After you're diagnosed with cancer, your doctor will choose treatments that have the best chance of curing your disease. But everyone is different. So how will your doctor track how well your treatment works?
Cancer is often deep inside your body. If it shrinks or grows, you won't be able to see or feel it. So your doctor will do tests every few months or so during your treatment.
These tests can see where the cancer is in your body and whether it has grown, stayed the same size, or gotten smaller. Based on your test results, your doctor can decide whether to keep you on your current treatment or try something else.
Your doctor might use one of these words to describe how your cancer acts after treatment.
A partial response or partial remission means your tumor shrank by at least 50%, but it's still there.
A complete response or complete remission means your cancer can't be measured on any test. This may - but doesn't always - mean you're cured. You can still have cancer that's too small for tests to find.
Stable means your cancer has stayed the same. It hasn't gotten worse or better.
Progression means your cancer has grown or spread. You may need to switch treatments to control it.
You'll see your oncologist, the doctor who treats your cancer, for regular follow-up exams. These visits may continue for many months or years after your treatment ends.
Your doctor will check you at each visit to see if your cancer has come back or spread. You'll also be monitored for any long-term side effects of your treatment.
A few tests can help your doctor see whether your cancer treatment is working. Some of these tests are the same ones that helped to diagnose your cancer.
Blood tests. These tests check for levels of different substances in your blood -- like enzymes or proteins -- that cancer cells or your organs release when the tumor grows.
Tumor markers. Tumors release proteins, enzymes, and other chemicals as they grow. Your doctor can test your blood, urine, or tissues for these substances to see if your cancer has progressed.
X-ray. This test uses low doses of radiation to make images of structures in your body. An X-ray can show where cancer cells are in your body, and whether the cancer has spread to your bones.
CT, or computed tomography. This test uses a powerful X-ray to make detailed pictures. It can show where the cancer is in your body.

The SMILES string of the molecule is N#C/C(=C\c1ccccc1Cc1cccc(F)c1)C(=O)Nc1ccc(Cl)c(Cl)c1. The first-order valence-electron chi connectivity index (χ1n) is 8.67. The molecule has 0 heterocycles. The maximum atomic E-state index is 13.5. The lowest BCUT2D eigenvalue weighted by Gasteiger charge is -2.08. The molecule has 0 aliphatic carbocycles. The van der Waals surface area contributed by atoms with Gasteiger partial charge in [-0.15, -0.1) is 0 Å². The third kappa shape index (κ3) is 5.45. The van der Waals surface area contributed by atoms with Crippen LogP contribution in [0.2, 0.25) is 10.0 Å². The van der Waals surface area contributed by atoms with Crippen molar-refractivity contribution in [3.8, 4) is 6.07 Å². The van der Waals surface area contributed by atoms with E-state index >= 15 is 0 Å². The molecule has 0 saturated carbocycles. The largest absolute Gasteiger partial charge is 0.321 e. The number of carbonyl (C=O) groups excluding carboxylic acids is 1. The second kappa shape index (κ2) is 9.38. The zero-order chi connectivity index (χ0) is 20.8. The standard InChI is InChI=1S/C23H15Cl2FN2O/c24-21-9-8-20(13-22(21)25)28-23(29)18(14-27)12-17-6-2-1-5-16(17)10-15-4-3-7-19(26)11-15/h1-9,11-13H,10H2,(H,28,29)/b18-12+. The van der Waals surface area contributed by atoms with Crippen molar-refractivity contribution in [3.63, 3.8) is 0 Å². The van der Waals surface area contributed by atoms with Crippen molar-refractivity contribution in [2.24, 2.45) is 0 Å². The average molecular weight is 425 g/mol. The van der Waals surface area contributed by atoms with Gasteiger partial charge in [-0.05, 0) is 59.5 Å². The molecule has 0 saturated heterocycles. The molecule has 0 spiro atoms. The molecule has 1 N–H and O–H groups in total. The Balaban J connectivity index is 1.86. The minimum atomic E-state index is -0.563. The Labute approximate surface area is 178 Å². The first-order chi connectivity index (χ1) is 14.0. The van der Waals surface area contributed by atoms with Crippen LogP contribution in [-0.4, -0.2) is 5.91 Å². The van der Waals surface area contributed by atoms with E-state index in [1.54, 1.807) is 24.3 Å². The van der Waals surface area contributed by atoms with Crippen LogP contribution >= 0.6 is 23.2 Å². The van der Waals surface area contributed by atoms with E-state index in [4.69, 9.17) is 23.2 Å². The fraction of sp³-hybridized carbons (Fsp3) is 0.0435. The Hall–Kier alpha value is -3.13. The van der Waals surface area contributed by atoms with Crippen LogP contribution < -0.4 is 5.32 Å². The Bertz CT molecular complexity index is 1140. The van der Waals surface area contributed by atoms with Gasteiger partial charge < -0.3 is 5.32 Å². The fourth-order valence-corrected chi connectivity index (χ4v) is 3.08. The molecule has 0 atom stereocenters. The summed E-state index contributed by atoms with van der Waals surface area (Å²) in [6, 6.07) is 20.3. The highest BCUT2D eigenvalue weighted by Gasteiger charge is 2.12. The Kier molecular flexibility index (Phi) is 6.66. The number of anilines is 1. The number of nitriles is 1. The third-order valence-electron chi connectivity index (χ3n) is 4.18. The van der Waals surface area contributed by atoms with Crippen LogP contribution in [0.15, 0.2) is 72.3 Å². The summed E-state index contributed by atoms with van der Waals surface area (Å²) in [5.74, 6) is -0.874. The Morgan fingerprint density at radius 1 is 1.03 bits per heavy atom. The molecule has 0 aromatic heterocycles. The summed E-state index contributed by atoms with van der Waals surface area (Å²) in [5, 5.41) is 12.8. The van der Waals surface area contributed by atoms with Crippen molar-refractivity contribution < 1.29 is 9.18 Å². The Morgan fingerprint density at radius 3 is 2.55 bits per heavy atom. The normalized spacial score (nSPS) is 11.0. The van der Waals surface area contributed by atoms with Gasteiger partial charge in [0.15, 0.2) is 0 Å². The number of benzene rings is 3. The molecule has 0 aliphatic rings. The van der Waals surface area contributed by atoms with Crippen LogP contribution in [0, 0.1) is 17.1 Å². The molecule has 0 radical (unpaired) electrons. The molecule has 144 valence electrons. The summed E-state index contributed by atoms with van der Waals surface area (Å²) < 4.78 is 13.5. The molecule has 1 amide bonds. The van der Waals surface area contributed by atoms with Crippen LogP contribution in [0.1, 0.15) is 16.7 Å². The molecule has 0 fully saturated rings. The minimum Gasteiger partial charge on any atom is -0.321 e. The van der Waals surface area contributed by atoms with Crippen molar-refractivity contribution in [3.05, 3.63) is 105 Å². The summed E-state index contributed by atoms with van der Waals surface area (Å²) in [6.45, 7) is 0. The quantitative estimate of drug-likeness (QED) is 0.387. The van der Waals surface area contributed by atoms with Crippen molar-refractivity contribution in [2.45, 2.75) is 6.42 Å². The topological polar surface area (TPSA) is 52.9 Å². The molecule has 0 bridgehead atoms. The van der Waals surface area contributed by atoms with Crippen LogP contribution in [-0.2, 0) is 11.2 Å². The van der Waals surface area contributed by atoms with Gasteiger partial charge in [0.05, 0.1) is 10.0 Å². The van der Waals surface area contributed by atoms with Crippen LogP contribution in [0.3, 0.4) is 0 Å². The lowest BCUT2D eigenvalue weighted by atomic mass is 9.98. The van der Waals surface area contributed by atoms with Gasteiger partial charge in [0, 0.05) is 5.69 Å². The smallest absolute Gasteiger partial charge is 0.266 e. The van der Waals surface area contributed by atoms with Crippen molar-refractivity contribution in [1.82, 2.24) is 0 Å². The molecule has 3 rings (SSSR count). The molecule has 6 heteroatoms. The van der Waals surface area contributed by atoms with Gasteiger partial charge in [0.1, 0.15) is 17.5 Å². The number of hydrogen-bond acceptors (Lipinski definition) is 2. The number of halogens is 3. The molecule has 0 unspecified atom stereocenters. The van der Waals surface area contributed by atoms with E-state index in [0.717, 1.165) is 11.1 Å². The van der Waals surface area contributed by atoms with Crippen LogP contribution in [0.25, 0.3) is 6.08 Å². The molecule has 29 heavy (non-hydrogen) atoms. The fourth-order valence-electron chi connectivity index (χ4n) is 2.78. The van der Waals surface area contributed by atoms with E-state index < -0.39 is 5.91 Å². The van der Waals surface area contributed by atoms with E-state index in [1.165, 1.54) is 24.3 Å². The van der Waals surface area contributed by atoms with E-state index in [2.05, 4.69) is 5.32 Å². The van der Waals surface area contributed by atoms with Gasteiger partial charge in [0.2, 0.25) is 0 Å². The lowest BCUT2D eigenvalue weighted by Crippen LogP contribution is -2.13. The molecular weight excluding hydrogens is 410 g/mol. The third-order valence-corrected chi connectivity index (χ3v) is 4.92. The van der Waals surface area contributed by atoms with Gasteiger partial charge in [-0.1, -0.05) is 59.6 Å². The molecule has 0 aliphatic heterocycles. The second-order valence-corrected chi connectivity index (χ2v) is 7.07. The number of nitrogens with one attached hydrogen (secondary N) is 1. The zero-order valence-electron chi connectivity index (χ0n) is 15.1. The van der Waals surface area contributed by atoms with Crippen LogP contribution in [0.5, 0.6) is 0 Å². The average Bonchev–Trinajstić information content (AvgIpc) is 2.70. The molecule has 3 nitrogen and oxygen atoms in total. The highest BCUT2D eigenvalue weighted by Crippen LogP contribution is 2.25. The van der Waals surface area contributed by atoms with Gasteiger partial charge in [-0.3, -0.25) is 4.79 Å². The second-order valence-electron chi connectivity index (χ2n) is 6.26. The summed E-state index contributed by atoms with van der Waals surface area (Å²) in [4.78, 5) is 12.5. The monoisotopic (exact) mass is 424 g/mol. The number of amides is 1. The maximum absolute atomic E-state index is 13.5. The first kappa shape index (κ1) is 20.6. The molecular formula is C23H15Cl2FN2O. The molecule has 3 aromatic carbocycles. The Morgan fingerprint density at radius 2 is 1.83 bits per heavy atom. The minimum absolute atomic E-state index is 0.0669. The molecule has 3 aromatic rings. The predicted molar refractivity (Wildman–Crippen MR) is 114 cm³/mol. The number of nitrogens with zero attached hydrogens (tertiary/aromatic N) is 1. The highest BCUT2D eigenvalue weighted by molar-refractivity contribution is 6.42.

MRI, or magnetic resonance imaging. An MRI uses powerful magnets and radio waves to make pictures of your organs and other structures. It can show where the cancer is in your body.
PET, or positron emission tomography. In this test, you get a radioactive substance that cancer cells in your body absorb. This substance makes the cancer show up on the image. If your treatment is working, there should be fewer highlighted areas on the picture.
Mammogram. This test uses low-energy X-rays to look for cancer in the breasts.
Which tests you get and how often you get them will depend on the type of cancer and treatment you have.
Not all cancer treatments work at the same speed. Surgery removes all or most of the cancer at one time, but it can take weeks or months after you get radiation for all of the cancer cells to die.
Everyone responds differently to cancer treatment, but your doctor will make every effort to get rid of as many cancer cells as possible.
If you have an operation as part of your treatment, your surgeon will take out some of the healthy tissue around your tumor to make sure no cancer cells are left behind. This is called the margin. The surgeon may also remove some lymph nodes near the cancer. The lymph nodes can show whether your cancer has spread and if you need more treatment. You may also have blood and imaging tests to see if you still have any cancer left in your body.
After treatments like chemotherapy, radiation, immunotherapy, and targeted therapy, your doctor will examine you for any new growths. You'll also get blood tests, X-rays, and other imaging tests. These tests will measure your tumor and see if your treatment has slowed or stopped your cancer.
Symptoms like these can signal that your cancer has come back or spread after treatment:
A new or growing lump under your skin
Pain that doesn't improve or gets worse
Pain in your bones or joints, or broken bones - signs that the cancer has spread to your bones
Headaches, seizures, dizziness, confusion, or vision changes - signs that the cancer has spread to your brain
Coughing, shortness of breath, or trouble breathing - signs that the cancer has spread to your lungs
Belly pain, itching, yellow eyes or skin - signs that the cancer has spread to your liver
Nausea or vomiting
Fever that doesn't go away
Some of these symptoms could be side effects of your cancer treatment. To find out for sure whether your cancer has grown, see your doctor for an exam.